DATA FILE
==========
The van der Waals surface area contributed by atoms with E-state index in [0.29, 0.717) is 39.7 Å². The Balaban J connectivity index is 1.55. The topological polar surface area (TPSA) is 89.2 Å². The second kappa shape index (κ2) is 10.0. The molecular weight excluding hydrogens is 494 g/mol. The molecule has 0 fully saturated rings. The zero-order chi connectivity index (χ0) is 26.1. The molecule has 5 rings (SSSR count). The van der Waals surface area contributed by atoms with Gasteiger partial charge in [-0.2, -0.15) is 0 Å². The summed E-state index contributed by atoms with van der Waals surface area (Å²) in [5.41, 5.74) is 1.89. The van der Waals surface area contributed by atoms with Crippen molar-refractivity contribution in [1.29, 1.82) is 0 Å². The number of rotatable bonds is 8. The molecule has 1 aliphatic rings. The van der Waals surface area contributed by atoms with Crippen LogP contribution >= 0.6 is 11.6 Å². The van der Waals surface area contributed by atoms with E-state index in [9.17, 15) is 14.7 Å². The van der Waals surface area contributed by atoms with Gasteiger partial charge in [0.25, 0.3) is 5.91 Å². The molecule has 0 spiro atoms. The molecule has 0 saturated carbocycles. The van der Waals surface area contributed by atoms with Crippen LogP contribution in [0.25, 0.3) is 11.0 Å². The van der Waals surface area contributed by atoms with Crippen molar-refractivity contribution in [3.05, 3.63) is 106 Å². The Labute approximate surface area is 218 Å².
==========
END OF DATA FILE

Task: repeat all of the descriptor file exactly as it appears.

The van der Waals surface area contributed by atoms with E-state index in [0.29, 0.717) is 39.7 Å². The Balaban J connectivity index is 1.55. The topological polar surface area (TPSA) is 89.2 Å². The second kappa shape index (κ2) is 10.0. The molecular weight excluding hydrogens is 494 g/mol. The molecule has 0 fully saturated rings. The zero-order chi connectivity index (χ0) is 26.1. The molecule has 5 rings (SSSR count). The van der Waals surface area contributed by atoms with Gasteiger partial charge in [-0.2, -0.15) is 0 Å². The summed E-state index contributed by atoms with van der Waals surface area (Å²) in [5.41, 5.74) is 1.89. The van der Waals surface area contributed by atoms with Crippen molar-refractivity contribution in [1.29, 1.82) is 0 Å². The number of rotatable bonds is 8. The molecule has 1 aliphatic rings. The van der Waals surface area contributed by atoms with Crippen LogP contribution >= 0.6 is 11.6 Å². The van der Waals surface area contributed by atoms with E-state index in [9.17, 15) is 14.7 Å². The van der Waals surface area contributed by atoms with Gasteiger partial charge in [0.25, 0.3) is 5.91 Å². The molecule has 0 spiro atoms. The molecule has 0 saturated carbocycles. The van der Waals surface area contributed by atoms with Crippen LogP contribution in [0.25, 0.3) is 11.0 Å². The van der Waals surface area contributed by atoms with Crippen molar-refractivity contribution in [3.05, 3.63) is 106 Å². The Labute approximate surface area is 218 Å².